Mining the Web: Analysis of Hypertext and Semi Structured Data
||Author: Soumen Chakrabarti|
List Price: $54.95
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Publisher: Morgan Kaufmann (15 August, 2002)
Sales Rank: 35,620
Average Customer Rating: 5 out of 5
Customer ReviewsRating: 5 out of 5
Excellent, comprehensive, readable book on mining the Web
Executive summary: This is a fabulous book, written with care and
precision, easy to read yet covering in detail a wide variety of
the most beautiful and promising developments in data mining and
machine learning as it relates to the World Wide Web, including a
prescient vision of where the field is headed in the future.
More detail: There are science authors who are clear experts in
their field, yet have trouble communicating their knowledge. Then
there are science authors who write with clarity, but achieve it
by dumbing down technical details to cater to a broad readership.
Finally, there are authors who are experts and leaders in their
field, who are actively contributing to the forefront of research,
who are excellent writers, and who can communicate complex
concepts to a diverse audience with acumen, without glossing over
important details. Soumen Chakrabarti is one such author. "Mining
the Web" is a stunning achievement. It is an excellent summary of
the past decade or so of research in the area, covering nearly all
of the important bases, including the machinery of Web crawling,
Web information retrieval (i.e., search engines), clustering,
automated classification, semi-supervised approaches, social
network analysis, and focused crawling. Though Chakrabarti himself
has contributed prominently to the field, this book is not at all
the vehicle for self-promotion that other specialist texts
sometimes feel like. The book should be valuable to newcomers,
students, and experts alike, and could certainly serve as an
excellent course textbook. High-level concepts can be grasped with
little mathematical background, yet more technically sophisticated
readers will not be disappointed: most topics do include rigorous
coverage. The text is well organized, well written, and well
conceived. It's design, including generous and illuminating
figures and illustrations, possesses an artist's touch, perhaps
not surprising given that Chakrabarti designs his own font
libraries in his (apparently scant) spare time. It's hard to
imagine where Chakrabarti found the time to write such a
comprehensive and thoughtful book, but I'm not asking any
questions: I'm thrilled with the outcome. The book is a must-have
reference for anyone working in -- or aspiring to work in -- the
crossroads of Web algorithmics, data mining, and machine learning.
David M. Pennock
Senior Research Scientist, Overture Services, Inc.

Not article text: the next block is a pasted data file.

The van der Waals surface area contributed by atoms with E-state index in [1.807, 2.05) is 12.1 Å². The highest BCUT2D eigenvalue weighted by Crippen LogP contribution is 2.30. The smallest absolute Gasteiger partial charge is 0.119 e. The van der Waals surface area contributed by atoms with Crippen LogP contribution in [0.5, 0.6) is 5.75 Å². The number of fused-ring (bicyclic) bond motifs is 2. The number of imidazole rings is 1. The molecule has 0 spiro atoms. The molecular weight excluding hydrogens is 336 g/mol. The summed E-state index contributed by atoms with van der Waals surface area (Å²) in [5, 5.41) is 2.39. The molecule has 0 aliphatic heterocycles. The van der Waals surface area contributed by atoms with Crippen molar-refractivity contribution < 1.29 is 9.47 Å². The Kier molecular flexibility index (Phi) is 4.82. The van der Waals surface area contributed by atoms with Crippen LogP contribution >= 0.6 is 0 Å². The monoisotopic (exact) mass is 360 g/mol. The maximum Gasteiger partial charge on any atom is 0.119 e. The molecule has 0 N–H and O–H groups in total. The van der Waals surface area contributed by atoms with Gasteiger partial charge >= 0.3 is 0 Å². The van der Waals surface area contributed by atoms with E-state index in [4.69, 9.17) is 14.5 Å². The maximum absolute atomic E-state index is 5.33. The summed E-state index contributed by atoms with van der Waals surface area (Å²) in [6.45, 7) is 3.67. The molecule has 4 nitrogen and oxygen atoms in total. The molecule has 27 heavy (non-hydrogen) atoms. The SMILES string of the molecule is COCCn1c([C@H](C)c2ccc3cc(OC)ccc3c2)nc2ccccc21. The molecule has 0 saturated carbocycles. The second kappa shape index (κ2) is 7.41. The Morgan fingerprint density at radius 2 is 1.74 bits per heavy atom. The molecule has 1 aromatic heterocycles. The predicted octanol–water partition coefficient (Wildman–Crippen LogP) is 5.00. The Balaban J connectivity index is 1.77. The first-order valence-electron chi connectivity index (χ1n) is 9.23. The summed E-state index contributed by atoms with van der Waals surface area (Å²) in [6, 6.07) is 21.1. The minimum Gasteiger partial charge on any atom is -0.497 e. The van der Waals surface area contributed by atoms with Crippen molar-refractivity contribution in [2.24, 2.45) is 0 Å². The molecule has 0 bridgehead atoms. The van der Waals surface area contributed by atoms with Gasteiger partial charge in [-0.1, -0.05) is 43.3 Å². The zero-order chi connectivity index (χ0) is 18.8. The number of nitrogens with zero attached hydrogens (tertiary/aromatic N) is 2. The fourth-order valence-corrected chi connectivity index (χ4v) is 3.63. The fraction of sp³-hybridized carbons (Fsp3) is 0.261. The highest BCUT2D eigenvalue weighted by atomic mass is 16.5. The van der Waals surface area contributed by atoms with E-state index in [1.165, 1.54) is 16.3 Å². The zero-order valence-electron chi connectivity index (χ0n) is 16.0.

Rating: 5 out of 5
The Best Web Data Mining Text
This book is simply the best web data mining text available. It is simultaneously broad and deep, covering a wide array of topics yet delving into the meatiest parts of Web data mining. Topics covered include classic information retrieval, graph theoretic approaches, Web measurements, and even machine learning methods such as clustering and text classification. One of the reasons why the book succeeds is that Chakrabarti is himself a major contributor to the field. His writing is always clear and precise probably because he frequently lectures on these topics. If you buy one book about data mining on the Web, this should be that book.
Rating: 5 out of 5
Much needed book on Web mining
This book is an excellent introduction to a number of techniques in information retrieval, machine learning, data mining, network analysis and the application of such techniques to the Web. It discusses many research issues as well as provides practical insights into constructing Web mining tools and systems. Chakrabarti has brought the wisdom of researchers in the area of Web mining to a wider audience. I think the book will prompt the development of new courses for graduate as well as senior undergraduate students.
The first part of the book deals with interesting practical and theoretical issues related with designing large-scale Web crawlers and search engines. Chapter 4 and 5 are a good introduction to various unsupervised and supervised learning methods. Although proper understanding of advanced methods like the LSI are possible only through adequate foundation in linear algebra (you can get only a flavor of the technique in the book). Part III of the book is my personal favorite. It has detailed description of various social network analysis methods, some of which have been applied by modern search engines like Google. Focused crawling, an area that the author has personally shaped, is also explained well. The book ends with a brief peek into the future of Web mining.
The comprehensive yet easy to read nature of the book makes it a valuable addition to my shelf. It is hard to find a comparable book in the area of Web mining.
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